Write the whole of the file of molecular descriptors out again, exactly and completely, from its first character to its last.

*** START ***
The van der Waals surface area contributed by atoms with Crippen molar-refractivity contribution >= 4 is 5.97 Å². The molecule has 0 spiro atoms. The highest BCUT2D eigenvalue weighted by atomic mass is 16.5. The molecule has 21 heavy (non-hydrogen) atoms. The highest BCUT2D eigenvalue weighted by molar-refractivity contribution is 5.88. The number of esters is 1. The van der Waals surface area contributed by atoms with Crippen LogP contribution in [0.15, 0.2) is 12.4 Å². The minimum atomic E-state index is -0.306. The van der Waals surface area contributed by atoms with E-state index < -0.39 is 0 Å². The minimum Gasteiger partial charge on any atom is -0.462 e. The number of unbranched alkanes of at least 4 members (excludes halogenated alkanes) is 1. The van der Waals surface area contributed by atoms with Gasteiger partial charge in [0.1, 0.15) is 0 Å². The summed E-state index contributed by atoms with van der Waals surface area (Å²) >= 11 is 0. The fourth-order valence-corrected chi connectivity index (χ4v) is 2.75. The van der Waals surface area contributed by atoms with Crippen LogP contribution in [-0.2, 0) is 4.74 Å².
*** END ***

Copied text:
The van der Waals surface area contributed by atoms with Crippen molar-refractivity contribution >= 4 is 5.97 Å². The molecule has 0 spiro atoms. The highest BCUT2D eigenvalue weighted by atomic mass is 16.5. The molecule has 21 heavy (non-hydrogen) atoms. The highest BCUT2D eigenvalue weighted by molar-refractivity contribution is 5.88. The number of esters is 1. The van der Waals surface area contributed by atoms with Crippen LogP contribution in [0.15, 0.2) is 12.4 Å². The minimum atomic E-state index is -0.306. The van der Waals surface area contributed by atoms with E-state index < -0.39 is 0 Å². The minimum Gasteiger partial charge on any atom is -0.462 e. The number of unbranched alkanes of at least 4 members (excludes halogenated alkanes) is 1. The van der Waals surface area contributed by atoms with Gasteiger partial charge in [0.1, 0.15) is 0 Å². The summed E-state index contributed by atoms with van der Waals surface area (Å²) >= 11 is 0. The fourth-order valence-corrected chi connectivity index (χ4v) is 2.75. The van der Waals surface area contributed by atoms with Crippen LogP contribution in [-0.2, 0) is 4.74 Å².